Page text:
Editors’ Note – To balance this and add more perspective for our foreign readers, I’ll add some thoughts on why this event went better… it has very little to do with organization or planning – Osama.
This time’s SI session in Islamabad was done quite differently from all its predecessors. For one, it was held at NIIT’s university campus with a majority of the participants being students from the campus. Quite a few ladies and gentlemen from the industry also showed up to provide advice and encouragement, which is afterall, the hallmark of the SI events.
This time, the focus was on the students, and basically it was a vetting of idea’s. I learned two things at this event.
1. Students are much more open to sharing their new ideas as compared to struggling entrepreneurs
2. NIIT is producing an amazing batch of students!
By the time i reached there, the event had gone into the phase of each student getting up on stage and explaining their idea, then facing a battering of questions from the panel of industry minds. If such an event had happened when i was at university, my life would probably have taken a very different turn.
The general theme of questions asked from these students were pertaining to value proposition, unique differentiation and production/scaling strategies. However, it wasn’t only the questions which made these presentations useful. It was the ideas and suggestions by the panel themselves. Whenever one idea was shot down by one panelist, another one would pique up and offer a variation (whether it be in the form of product differentiation, market targeting or offering what feature/functionality the students should focus more upon) which made the whole experience worthwhile. It kind of gave the feeling of a startup weekend type of an event (finally) which we keep reading up.
The presence of Mr. Vickram Chishna, CEO of Radiophony was also a welcome addition, as his demeanor and style was enough to put even the most stage-shy person at ease. And ofcourse, who can discount Jehanara’s contribution as anchor and moderator, a role she’s quite proficient in.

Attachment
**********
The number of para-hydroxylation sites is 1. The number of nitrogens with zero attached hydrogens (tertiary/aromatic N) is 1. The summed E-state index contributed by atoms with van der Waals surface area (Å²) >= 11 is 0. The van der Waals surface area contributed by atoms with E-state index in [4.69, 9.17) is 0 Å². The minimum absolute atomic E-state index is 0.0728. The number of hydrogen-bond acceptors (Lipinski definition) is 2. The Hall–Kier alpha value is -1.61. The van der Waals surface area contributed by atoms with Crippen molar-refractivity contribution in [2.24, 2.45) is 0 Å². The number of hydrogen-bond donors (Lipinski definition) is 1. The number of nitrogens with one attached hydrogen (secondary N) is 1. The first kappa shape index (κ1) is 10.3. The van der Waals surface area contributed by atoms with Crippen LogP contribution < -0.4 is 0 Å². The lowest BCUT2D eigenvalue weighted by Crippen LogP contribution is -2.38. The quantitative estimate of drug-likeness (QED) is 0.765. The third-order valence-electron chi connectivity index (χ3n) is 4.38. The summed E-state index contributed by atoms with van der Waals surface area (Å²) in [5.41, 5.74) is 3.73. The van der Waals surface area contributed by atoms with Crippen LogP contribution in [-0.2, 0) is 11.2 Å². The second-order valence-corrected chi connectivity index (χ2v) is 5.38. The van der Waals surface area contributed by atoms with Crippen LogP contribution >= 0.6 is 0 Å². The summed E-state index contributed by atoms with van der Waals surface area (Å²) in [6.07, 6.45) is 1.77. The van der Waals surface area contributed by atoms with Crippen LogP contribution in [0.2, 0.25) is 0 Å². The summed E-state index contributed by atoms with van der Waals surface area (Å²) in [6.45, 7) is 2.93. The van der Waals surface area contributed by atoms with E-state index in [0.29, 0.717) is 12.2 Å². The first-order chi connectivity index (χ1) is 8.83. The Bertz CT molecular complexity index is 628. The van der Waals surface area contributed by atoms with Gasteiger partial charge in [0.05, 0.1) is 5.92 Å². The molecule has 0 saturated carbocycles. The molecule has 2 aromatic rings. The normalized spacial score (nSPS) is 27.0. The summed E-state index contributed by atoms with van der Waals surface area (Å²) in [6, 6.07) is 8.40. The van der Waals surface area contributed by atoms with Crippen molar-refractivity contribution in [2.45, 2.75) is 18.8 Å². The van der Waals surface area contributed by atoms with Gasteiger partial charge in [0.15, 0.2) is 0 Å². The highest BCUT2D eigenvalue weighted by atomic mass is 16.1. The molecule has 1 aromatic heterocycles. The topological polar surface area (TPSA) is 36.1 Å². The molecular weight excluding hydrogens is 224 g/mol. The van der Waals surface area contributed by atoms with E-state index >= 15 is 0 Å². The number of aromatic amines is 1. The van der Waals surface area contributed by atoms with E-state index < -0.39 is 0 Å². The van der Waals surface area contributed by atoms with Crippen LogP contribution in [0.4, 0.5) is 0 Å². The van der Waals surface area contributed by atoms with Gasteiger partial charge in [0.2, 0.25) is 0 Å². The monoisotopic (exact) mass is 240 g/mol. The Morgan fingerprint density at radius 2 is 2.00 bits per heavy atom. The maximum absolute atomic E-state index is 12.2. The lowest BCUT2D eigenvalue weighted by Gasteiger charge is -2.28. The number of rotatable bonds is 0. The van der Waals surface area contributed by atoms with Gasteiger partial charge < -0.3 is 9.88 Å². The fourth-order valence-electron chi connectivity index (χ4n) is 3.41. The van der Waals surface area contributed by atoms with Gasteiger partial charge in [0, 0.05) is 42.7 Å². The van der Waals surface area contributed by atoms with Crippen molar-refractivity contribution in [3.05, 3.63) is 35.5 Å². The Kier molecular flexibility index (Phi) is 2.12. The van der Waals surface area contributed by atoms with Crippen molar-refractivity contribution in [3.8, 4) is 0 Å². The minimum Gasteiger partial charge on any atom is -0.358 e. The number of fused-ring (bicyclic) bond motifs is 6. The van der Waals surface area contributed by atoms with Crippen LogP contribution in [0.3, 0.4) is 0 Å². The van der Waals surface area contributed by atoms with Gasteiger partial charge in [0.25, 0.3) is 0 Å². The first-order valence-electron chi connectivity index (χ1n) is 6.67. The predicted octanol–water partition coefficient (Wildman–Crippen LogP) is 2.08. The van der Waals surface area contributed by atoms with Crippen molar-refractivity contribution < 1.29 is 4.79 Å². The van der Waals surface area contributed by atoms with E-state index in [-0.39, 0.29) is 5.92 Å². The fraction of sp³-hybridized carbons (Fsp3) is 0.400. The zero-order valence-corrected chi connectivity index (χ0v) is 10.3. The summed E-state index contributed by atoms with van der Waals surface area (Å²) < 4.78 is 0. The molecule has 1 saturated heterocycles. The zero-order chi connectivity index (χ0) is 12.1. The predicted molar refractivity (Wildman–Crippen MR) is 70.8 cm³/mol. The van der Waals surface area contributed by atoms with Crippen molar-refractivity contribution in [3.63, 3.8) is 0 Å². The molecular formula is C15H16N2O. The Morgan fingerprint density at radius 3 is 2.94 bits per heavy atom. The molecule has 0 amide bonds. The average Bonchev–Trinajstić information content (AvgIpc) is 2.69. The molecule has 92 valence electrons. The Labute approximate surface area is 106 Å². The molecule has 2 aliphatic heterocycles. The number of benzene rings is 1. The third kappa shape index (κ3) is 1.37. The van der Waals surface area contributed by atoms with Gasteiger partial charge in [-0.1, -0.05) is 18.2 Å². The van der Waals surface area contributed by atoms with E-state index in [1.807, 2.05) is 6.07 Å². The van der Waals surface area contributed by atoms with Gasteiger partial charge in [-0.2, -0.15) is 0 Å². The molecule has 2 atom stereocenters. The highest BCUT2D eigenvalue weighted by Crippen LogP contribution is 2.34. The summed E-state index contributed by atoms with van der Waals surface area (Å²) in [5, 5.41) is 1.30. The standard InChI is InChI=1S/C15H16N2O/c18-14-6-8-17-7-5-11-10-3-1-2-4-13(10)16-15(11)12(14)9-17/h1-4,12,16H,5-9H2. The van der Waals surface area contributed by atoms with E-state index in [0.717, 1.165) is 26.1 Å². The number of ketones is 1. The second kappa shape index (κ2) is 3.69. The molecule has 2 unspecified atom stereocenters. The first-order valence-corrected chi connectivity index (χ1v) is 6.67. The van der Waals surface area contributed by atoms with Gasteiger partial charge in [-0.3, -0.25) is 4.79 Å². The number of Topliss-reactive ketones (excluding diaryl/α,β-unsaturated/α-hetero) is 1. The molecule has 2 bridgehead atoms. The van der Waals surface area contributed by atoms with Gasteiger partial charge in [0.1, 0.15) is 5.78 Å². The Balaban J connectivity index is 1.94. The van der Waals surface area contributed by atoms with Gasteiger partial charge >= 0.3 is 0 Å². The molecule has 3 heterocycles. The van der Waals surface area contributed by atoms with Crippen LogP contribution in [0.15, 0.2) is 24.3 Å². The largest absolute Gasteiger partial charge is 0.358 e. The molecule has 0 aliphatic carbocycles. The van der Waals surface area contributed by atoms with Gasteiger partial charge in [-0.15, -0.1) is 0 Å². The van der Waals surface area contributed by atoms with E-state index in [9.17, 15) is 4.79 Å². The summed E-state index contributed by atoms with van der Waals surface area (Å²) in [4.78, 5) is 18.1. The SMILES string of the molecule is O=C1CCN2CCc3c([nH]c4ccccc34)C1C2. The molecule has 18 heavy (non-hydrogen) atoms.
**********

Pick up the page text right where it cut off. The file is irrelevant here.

All in all, a very positive step in the SI series, and a very good come back from the disaster which was SI5. Kudo’s to Jehanara and the PASHA team.
Editors Addendums – Read more for my analysis – Osama
Firstly, the pitches were not by students, except for 3. The rest were industry guys I believe.
Here are my thoughts – this wasnt exactly a result of good careful planning that resulted in the event being more fun. The environment was healthier for other reasons:
It became an extension of Green & White in the physical world
A student mentioned two lines about the idea, and immediately the 8-10 CEOs started into intense discussions amongst themselves. Some figured out the technical side, some figured out how to sell it, others talked about legal and regulatory affairs.
They disagreed, they debated between themselves, they conversed, but all respectfully, actively and smartly. There wasn’t any hyperbole and any statement throughout the event like “Well I’ve been doing this 5 years more than you, so let me tell you that….”
Everyone respected each other
It was a completely flat area – students were comfortable enough to disagree and argue with the panelists and back. There wasn’t any distinction between “the bachhayy” and the “people calling the shots”… no one was a “regular panelists” so everyone were open to sharing more…. not that regular panelists are bad but that distinction polarizes space. There werent a disction between “teachers” and “learners”. There wasn’t someone who “had” to answer every time, nor did anyone came there because they “had” to listen to one particular person (the celebrity effect if you wil).